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    DIY menstrual pads: How to make your own period products in a crisis

    Updated 29 June 2022 |
    Published 22 June 2022
    Fact Checked
    Reviewed by EBCOG, the European Board & College of Obstetrics and Gynaecology
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    In humanitarian disasters, you might not have the necessary items to manage your periods safely. Here’s some helpful advice from an OB-GYN who works in crisis zones

    This article was created in response to the ongoing war in Ukraine for people living in a crisis zone. Any information given below is done so with these circumstances in mind. If you'd like to read this piece in Ukrainian then you can do so for free in the Flo app. 

    In humanitarian disasters, women and people who menstruate might not have the necessary items to manage their periods safely. It’s hard to plan ahead if you need to leave your home in a hurry. And you might not be able to carry your usual items. Your period can create extra worry during an already traumatic time.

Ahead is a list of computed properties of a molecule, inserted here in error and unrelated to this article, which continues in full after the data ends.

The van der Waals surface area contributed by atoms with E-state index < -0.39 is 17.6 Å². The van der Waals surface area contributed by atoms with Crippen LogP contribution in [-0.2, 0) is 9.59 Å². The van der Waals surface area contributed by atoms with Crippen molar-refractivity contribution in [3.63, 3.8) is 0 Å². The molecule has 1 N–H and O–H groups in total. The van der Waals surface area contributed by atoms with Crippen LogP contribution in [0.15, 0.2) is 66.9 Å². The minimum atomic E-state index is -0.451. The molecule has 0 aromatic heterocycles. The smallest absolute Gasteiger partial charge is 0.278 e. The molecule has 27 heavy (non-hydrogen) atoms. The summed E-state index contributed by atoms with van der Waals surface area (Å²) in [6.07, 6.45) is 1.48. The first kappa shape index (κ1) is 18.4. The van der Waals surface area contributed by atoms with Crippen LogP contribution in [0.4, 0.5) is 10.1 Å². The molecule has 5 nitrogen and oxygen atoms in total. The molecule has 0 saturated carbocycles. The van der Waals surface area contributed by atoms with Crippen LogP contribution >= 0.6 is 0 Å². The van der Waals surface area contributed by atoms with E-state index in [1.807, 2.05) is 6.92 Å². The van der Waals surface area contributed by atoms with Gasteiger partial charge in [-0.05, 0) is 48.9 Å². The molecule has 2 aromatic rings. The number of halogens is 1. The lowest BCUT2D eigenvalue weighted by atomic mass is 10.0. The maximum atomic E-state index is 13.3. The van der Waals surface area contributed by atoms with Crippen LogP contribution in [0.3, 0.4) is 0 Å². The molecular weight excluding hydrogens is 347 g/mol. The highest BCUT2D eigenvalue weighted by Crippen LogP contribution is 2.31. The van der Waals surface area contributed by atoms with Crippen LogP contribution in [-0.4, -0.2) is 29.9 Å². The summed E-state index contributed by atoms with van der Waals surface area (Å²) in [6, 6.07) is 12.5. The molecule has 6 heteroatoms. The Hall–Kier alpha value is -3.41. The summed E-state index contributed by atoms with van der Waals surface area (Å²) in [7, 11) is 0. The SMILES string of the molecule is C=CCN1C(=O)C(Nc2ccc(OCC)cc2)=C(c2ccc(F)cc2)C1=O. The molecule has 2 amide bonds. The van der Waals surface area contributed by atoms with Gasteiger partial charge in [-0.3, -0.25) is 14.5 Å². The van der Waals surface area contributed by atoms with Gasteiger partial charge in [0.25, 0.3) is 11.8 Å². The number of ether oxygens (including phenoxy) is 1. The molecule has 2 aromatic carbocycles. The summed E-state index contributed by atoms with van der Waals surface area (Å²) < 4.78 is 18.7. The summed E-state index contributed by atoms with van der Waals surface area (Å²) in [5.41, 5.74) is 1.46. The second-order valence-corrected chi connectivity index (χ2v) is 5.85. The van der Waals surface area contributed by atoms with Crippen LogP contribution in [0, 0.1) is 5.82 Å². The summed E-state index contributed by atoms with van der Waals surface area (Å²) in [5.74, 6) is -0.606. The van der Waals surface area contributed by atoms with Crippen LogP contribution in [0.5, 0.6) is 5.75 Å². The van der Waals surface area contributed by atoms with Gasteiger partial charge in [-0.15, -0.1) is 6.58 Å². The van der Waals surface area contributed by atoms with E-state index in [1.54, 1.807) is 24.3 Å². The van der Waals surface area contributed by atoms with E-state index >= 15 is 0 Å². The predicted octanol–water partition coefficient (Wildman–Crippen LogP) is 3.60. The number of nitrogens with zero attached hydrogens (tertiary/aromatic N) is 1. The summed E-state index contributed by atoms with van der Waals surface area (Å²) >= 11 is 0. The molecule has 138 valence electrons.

Here’s some helpful advice from Dr. Maria Corniero, an OB-GYN (obstetrician and gynecologist) who works with Médecins Sans Frontières (aka Doctors Without Borders), a humanitarian medical organization that helps people in conflict zones.

    DIY menstrual pads: How to make your own pads

    If you don’t have pads or tampons, it’s actually easier than you might think to make your own reusable pad. “Take advantage of an old clean cotton T-shirt (or any cotton material),” suggests Dr. Corniero. Simply cut out a few strips and layer them in your underwear. 

    Cotton is the best material for DIY pads because it’s a natural, breathable fabric, she adds. Synthetic fibers, such as polyester and lace, can irritate the delicate skin around your genitals — and make vaginal infections more likely.

    Change your homemade pad every 4 to 8 hours, depending on the amount of bleeding, Dr. Corniero advises. And before reusing, clean it with water (ideally hot water) and soap. The pad might still look stained afterward, but that’s normal. Just be sure to wash the pad until the water runs clear.

    Hydrogen peroxide is also an ideal cleaning solution if you have it. Don’t use harsh chemicals such as chlorine bleach or lye (aka caustic soda), she adds. 

    If you have a sewing kit and an old towel, check out this template from the nonprofit Action Aid for more detailed instructions (with easy-to-follow pictures and a video) for making a reusable pad.

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